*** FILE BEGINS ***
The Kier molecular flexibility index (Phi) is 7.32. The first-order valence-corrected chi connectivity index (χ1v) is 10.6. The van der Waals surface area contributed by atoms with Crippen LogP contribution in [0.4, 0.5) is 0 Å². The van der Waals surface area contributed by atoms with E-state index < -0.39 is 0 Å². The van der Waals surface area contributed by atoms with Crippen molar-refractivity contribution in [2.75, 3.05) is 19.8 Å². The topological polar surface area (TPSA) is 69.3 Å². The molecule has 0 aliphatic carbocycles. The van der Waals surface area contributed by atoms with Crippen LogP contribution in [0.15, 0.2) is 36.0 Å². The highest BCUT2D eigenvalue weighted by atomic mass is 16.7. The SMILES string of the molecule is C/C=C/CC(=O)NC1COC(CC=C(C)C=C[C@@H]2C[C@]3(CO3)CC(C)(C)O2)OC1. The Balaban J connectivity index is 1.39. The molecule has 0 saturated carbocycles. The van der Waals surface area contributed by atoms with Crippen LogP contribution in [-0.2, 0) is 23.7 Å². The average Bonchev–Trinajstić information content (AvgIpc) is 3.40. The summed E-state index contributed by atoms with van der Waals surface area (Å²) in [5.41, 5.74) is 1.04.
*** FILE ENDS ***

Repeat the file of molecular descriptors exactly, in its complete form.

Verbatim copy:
The Kier molecular flexibility index (Phi) is 7.32. The first-order valence-corrected chi connectivity index (χ1v) is 10.6. The van der Waals surface area contributed by atoms with Crippen LogP contribution in [0.4, 0.5) is 0 Å². The van der Waals surface area contributed by atoms with E-state index < -0.39 is 0 Å². The van der Waals surface area contributed by atoms with Crippen molar-refractivity contribution in [2.75, 3.05) is 19.8 Å². The topological polar surface area (TPSA) is 69.3 Å². The molecule has 0 aliphatic carbocycles. The van der Waals surface area contributed by atoms with Crippen LogP contribution in [0.15, 0.2) is 36.0 Å². The highest BCUT2D eigenvalue weighted by atomic mass is 16.7. The SMILES string of the molecule is C/C=C/CC(=O)NC1COC(CC=C(C)C=C[C@@H]2C[C@]3(CO3)CC(C)(C)O2)OC1. The Balaban J connectivity index is 1.39. The molecule has 0 saturated carbocycles. The van der Waals surface area contributed by atoms with Crippen LogP contribution in [-0.2, 0) is 23.7 Å². The average Bonchev–Trinajstić information content (AvgIpc) is 3.40. The summed E-state index contributed by atoms with van der Waals surface area (Å²) in [5.41, 5.74) is 1.04.